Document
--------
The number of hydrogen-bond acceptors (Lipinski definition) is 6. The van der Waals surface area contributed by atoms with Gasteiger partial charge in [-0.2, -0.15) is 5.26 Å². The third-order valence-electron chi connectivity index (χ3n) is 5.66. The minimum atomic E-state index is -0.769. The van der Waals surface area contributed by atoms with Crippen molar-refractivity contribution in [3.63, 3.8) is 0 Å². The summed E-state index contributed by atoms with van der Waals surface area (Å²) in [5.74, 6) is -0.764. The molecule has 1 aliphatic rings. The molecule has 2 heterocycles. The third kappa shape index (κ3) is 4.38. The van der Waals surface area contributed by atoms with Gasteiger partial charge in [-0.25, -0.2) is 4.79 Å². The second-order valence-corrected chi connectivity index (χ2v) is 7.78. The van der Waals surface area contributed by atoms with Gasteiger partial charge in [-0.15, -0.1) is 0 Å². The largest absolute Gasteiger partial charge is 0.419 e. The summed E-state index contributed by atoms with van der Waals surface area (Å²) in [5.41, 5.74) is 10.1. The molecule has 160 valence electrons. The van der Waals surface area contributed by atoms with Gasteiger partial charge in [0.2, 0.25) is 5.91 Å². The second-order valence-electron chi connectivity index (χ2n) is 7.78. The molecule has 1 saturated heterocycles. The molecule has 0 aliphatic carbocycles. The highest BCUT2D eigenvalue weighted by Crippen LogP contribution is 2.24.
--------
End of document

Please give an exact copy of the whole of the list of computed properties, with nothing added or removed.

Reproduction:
The number of hydrogen-bond acceptors (Lipinski definition) is 6. The van der Waals surface area contributed by atoms with Gasteiger partial charge in [-0.2, -0.15) is 5.26 Å². The third-order valence-electron chi connectivity index (χ3n) is 5.66. The minimum atomic E-state index is -0.769. The van der Waals surface area contributed by atoms with Crippen molar-refractivity contribution in [3.63, 3.8) is 0 Å². The summed E-state index contributed by atoms with van der Waals surface area (Å²) in [5.74, 6) is -0.764. The molecule has 1 aliphatic rings. The molecule has 2 heterocycles. The third kappa shape index (κ3) is 4.38. The van der Waals surface area contributed by atoms with Gasteiger partial charge in [-0.25, -0.2) is 4.79 Å². The second-order valence-corrected chi connectivity index (χ2v) is 7.78. The van der Waals surface area contributed by atoms with Gasteiger partial charge in [-0.15, -0.1) is 0 Å². The largest absolute Gasteiger partial charge is 0.419 e. The summed E-state index contributed by atoms with van der Waals surface area (Å²) in [5.41, 5.74) is 10.1. The molecule has 160 valence electrons. The van der Waals surface area contributed by atoms with Gasteiger partial charge in [0.2, 0.25) is 5.91 Å². The second-order valence-electron chi connectivity index (χ2n) is 7.78. The molecule has 1 saturated heterocycles. The molecule has 0 aliphatic carbocycles. The highest BCUT2D eigenvalue weighted by Crippen LogP contribution is 2.24.